Creature Comforts

Checker Marathons were used as taxis in many major cities back in the 60’s and 70’s. They were designed as fleet vehicles with rugged frames and a massive interior.

Most rat rods are bare bones when it comes to the interior. To the surprise of many hot rod enthusiasts, this rat rod’s interior is fully furnished. When we first picked it up, both rear arm rests were rotted out, as well as most of the body under the back seat.

before2

The floor was covered in various Bondo patches, and there were still quite a few holes where we could see the ground from inside the car. Once we got all the holes patched up with sheet metal and street signs, we had a lot of space to decide what to do with. We both agreed that a Persian rug would be the best option for a carpet.

rearseat.png

The original heater was also not operational, so we found an old Cadillac heater on eBay for a good price, and it fit under the dash quite nicely. Many older cars run on six volt systems, however the Checker runs on a 12 volt system like most modern car batteries. This heater had a 6 volt blower, so we had to put a 12 volt blower in the heater so that the extra thermal load wouldn’t immediately fry the blower motor when we turn on the heater.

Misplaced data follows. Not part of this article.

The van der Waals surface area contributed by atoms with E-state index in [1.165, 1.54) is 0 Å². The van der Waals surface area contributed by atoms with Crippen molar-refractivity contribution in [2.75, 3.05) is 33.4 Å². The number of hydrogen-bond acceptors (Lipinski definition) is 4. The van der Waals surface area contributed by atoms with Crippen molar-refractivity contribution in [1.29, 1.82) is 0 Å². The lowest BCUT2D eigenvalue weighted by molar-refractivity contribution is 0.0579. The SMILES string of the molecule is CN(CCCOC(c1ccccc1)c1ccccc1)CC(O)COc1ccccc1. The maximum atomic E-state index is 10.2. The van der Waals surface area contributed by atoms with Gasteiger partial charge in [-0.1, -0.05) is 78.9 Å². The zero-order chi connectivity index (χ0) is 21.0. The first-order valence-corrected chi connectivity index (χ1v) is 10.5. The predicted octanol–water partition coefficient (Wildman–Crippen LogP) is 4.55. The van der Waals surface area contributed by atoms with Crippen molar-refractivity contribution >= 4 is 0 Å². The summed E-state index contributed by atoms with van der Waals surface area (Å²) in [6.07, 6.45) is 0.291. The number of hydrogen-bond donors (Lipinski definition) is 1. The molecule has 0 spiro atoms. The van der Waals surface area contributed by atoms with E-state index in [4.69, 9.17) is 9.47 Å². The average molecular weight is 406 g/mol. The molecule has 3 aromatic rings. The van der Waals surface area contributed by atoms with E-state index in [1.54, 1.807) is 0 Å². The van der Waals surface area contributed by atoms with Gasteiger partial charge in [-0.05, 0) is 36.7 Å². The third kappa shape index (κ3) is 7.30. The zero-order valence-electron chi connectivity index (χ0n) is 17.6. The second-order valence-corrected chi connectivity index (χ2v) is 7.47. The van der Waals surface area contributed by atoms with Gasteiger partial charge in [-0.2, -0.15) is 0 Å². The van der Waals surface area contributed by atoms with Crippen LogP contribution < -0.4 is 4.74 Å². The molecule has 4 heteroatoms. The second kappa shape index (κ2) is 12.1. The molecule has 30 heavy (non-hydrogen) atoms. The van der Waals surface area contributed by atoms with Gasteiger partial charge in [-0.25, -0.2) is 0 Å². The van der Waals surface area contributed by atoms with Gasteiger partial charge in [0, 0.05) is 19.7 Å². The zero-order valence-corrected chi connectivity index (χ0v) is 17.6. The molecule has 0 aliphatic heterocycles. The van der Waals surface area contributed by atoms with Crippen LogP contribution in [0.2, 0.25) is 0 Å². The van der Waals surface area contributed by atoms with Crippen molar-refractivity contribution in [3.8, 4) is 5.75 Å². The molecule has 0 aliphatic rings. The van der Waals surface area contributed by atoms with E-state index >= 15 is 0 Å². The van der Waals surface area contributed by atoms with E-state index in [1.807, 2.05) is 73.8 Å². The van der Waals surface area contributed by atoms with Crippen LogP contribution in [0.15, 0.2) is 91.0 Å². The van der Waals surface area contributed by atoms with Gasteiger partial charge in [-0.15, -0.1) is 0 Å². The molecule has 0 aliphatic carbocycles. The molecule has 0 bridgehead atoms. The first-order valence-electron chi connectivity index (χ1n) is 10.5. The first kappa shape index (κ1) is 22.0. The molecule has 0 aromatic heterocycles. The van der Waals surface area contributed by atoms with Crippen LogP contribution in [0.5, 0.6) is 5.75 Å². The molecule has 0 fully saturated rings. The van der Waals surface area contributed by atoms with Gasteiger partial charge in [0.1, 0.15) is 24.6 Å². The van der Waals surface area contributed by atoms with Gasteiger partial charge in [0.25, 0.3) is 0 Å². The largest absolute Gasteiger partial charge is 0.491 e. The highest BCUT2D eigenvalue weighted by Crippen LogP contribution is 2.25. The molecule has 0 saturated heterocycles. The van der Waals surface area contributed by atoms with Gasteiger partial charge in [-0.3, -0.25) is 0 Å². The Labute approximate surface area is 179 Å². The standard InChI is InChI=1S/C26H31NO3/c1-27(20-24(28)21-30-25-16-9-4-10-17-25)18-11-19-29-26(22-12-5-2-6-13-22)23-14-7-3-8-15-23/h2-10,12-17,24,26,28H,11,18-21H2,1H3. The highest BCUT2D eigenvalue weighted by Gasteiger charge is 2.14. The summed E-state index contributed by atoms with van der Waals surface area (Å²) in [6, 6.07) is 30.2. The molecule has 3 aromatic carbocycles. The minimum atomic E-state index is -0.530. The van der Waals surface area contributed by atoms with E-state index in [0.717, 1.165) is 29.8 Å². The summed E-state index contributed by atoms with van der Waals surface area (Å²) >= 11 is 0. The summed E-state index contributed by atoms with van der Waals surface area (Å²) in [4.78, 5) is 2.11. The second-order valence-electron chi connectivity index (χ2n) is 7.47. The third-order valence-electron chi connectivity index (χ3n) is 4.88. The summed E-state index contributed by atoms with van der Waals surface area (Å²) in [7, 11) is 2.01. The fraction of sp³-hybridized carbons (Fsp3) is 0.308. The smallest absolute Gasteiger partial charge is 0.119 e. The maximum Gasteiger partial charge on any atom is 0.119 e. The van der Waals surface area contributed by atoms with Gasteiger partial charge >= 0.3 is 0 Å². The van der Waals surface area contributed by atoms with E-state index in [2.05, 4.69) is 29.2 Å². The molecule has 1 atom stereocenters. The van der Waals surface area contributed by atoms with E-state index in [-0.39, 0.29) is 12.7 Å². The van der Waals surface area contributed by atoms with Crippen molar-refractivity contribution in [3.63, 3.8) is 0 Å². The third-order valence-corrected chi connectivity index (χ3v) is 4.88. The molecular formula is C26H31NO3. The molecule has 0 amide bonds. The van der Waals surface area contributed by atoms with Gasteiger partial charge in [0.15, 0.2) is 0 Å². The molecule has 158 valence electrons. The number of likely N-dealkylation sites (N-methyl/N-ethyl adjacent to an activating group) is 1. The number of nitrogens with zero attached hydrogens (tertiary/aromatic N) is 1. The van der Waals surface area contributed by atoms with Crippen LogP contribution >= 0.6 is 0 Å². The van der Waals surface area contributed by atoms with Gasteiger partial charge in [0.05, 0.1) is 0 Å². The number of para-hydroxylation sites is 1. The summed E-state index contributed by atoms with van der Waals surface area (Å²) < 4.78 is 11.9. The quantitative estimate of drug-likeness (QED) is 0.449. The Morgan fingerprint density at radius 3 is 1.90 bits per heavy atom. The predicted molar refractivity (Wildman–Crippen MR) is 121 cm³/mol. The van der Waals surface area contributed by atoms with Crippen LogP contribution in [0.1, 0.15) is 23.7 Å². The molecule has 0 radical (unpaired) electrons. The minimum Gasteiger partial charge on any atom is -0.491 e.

rug1.png

The armrests in the rear were still missing, so we made new ones out of wood.They’re filled with spray foam too, for added stability and structural support. The door panels were also in bad condition, so we added new fabric to the door panels and used it to cover the arm rests as well.

new door panel.jpg

The original pieces remaining in the back seats are the two metal ashtrays that we managed to save and install into the new armrests. My dad also did some custom airbrushing and added some lightning.

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